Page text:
Make Your Own Polaroid Transfers on Wood

In Film, How-to, Inspiration
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Rocks Portrait | Nikki GardnerTo celebrate the last day of Spring Polaroid Week, I thought it would be fun to share a simple tutorial on how to make your own Polaroid transfers. There are a number of ways to make transfers and while I’ve made transfers using peel apart film and blender pens, I prefer the photocopy and acrylic paint technique. It’s dead simple and creates a washed out vintage image. You can add words and layer your images in paint washes and wax too. I like to use Impossible Photos here but any printed photograph will do the trick.

Rocks and Surf | Nikki GardnerI wanted to create a series of Polaroid diptychs using some of the Impossible Project Color Spectra Film I shot last summer at the ocean. The originals photographs looked sun bleached with a warm yellow colorcast. I had three wood panels saved from an art show I had a few years ago with this project in mind. Each panel measured approximately 5 1/2 inches wide by 10 7/8 inches high. I enlarged color photocopies of each image to fit the width of each panel (5 3/8 inches wide by 4 5/16 inches high). To emphasize the bleached out quality and texture in the photographs, I painted the boards with white acrylic paint although you can use any light or pastel color. You can also replace the wood panels with bookboard, metal, or cardstock.

Polaroid Wood Transfer 8 | Nikki GardnerFor our shared love of instant film, we partnered with the good folks at the IMPOSSIBLE Project to give away a pack of their new black and white film to FIVE of our ViewFinders readers! Today is your last chance to enter the giveaway. Leave a comment on this post, for your chance to win a pack of this film. We’ll announce all five winners in Monday’s post.

p.s. If you give the tutorial a spin, be sure to upload a photo on Instagram and tag #viewfindersio so we can check out your Polaroid art!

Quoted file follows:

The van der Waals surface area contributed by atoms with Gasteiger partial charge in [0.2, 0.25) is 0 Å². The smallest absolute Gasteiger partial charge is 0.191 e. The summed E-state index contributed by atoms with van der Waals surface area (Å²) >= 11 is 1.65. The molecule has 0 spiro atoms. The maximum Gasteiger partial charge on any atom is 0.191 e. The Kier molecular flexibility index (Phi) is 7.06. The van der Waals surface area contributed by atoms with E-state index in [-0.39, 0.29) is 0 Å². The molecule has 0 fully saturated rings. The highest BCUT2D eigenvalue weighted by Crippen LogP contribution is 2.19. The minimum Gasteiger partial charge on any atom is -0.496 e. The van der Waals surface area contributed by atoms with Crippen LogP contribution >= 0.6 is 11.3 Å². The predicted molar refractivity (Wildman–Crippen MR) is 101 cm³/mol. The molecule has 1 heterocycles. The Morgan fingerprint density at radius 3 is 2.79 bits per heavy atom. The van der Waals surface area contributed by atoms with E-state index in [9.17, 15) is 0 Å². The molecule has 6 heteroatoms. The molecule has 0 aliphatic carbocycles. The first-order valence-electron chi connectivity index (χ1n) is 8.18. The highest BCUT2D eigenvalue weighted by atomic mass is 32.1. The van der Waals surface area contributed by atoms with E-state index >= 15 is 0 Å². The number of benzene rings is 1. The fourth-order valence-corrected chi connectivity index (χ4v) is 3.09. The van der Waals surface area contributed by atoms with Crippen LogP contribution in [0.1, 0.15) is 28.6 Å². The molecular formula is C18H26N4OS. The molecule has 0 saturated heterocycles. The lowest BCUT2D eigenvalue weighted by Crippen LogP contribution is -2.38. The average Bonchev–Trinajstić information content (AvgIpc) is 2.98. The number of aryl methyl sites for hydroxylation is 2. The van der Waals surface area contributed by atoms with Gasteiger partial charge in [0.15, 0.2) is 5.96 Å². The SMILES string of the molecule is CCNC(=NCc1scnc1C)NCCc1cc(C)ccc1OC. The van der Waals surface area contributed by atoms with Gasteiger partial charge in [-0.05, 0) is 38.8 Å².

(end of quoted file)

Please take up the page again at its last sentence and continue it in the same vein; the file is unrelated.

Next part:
Polaroid Wood Transfer 1 | Nikki GardnerHow to Make Polaroid Transfers on Wood

With this method, the four main points you need to remember are: one, use black and white or color photocopies only (photo prints from an inkjet printer or photo lab won’t work), two, your photograph will be reversed (since you apply it face down into wet acrylic paint), three, paint your chosen surface with a fairly thick and even coat of paint, four allow the transfer completely dry, and five, work slowly to get the best results.

Polaroid Wood Transfer 2 | Nikki Gardner

Polaroid Wood Transfer 5 | Nikki GardnerMATERIALS

Blown up Black & White or Color Photocopy (note: an ink jet printer will not work!)
White (or a light color) acrylic art/craft paint
Wood panels (alternatively you can also use bookboard, metal, or cardstock), I used 5 ½ x 10 7/8-inch panels
Plastic credit or membership card
Sponge and water

Polaroid Wood Transfer 3 | Nikki Gardner

Polaroid Wood Transfer 4 | Nikki GardnerMETHOD

1. Cut the photocopy image to size.
2. Use a paintbrush to coat your chosen surface with an even and fairly thick layer of paint.
3. Place the photocopy face down into the wet paint.
4. Softly rub your finger back and forth over the photocopy. Don’t press too hard or the paint will squish out the sides. Finish adhering the image to the surface by burnishing it with your plastic card (to burnish, angle and glide your plastic card back across the surface of your photocopy).
5. Leave the burnished image to dry completely (leaving it to dry overnight gives the best results).
6. After the transfer is completely dry, use a damp sponge to gently wet the transfer. Rub away the paper backing in soft circular motions. Wipe away the small paper pills as you work. Continue to add small amounts of water, rub in small circles, and wipe excess paper pills until the image is revealed. If you rub too hard, you can remove too much paint from the surface, so keep a light touch.

Polaroid Wood Transfer 6 | Nikki Gardner

Polaroid Wood Transfer 7 | Nikki Gardner

*This tutorial is inspired by Courtney Cerruti’s Acrylic Paint Transfer found in her book, Playing with Image Transfers.


  1. That’s such a cool technique. I’ve done transfers on canvas board, but never wood. I’m inspired to give it a try!

  2. this is so great! Can’t wait to try it with my daughter. Thank you for sharing.

  3. oh my, I’ve got a couple of wooden boards just like these that would be perfect! Thanks for the tutorial!

  4. Can you use any type of a surface ? this is so cool 🙂 thanks for sharing:)

    • Hi Mony,

      Thanks for your comment! You can use bookboard (typically the end boards used for bookbinding), flat sheets of metal, and heavy paper stock. With paper, you’ll get texture in the image. Let us know if you give the project a whirl! Enjoy…

      p.s. You can also use acrylic gel medium in place of the paint following the same technique above.


  5. Awesome tutorial! I will put this one on my to-do list 🙂

  6. This is really neat! We used to do a lot of color copy transfers back in design school, but I’ve never seen it done on wood with acrylics before! Awesome!

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